You have a time machine. You can go back to any time period to have dinner and conversation with 3 people. Who are they and why?

First, I would pick Walt Disney to hear about the humble beginnings of what has become a massive company.

Second, I would pick one of my ancestors like my great great grandfather because I don’t know really anything about them and it would be interesting to learn more about where I come from.

Third, Steve Jobs, because I could hear about the early days of Apple, but more importantly, I hope he would be able to tell me about the early days of Pixar as well.

Tell me one thing about design that everyone outside of that world might not understand?

How valuable it is.  A lot of work goes into making things look good and function well, and it can have a massive impact on how we interact with the world around us.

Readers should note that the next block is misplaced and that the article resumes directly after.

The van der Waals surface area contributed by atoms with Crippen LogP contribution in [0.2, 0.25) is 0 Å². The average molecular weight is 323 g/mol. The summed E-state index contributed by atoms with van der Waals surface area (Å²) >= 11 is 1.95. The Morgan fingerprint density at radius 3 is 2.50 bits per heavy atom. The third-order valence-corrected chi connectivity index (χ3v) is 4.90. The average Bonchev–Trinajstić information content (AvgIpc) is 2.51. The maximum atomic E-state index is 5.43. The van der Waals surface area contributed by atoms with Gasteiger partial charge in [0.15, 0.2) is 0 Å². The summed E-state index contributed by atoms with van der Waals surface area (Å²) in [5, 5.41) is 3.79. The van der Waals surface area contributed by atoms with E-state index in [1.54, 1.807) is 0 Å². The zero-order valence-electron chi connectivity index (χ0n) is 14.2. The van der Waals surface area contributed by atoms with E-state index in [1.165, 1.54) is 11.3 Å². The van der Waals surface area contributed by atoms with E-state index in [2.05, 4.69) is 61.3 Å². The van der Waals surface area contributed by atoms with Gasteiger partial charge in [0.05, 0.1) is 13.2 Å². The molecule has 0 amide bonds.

You find yourself trapped in the board game Jumanji, do you think you survive or is it Game Over? giphy

Am I allowed to watch the movie before entering the game, so I can remember how to get out? Regardless, I’ll make it out.

What are your 3 favorite projects you have worked on at TAG? 

Three of my favorite projects I’ve worked on are: Logo and website design for Smokestack, packaging re-design for Hungry Hobo, and I still think it’s cool when I see Genesis buses driving around town with artwork I created on them.

When is your ideal bed time?

I used to be a pretty devoted 11:00 pm guy, but recently I have been getting up earlier and have transitioned to more of a 10:00 pm person (sometimes it’s more like 9:30. Teenage me would be shocked).

Finally, what is your favorite part about working at TAG?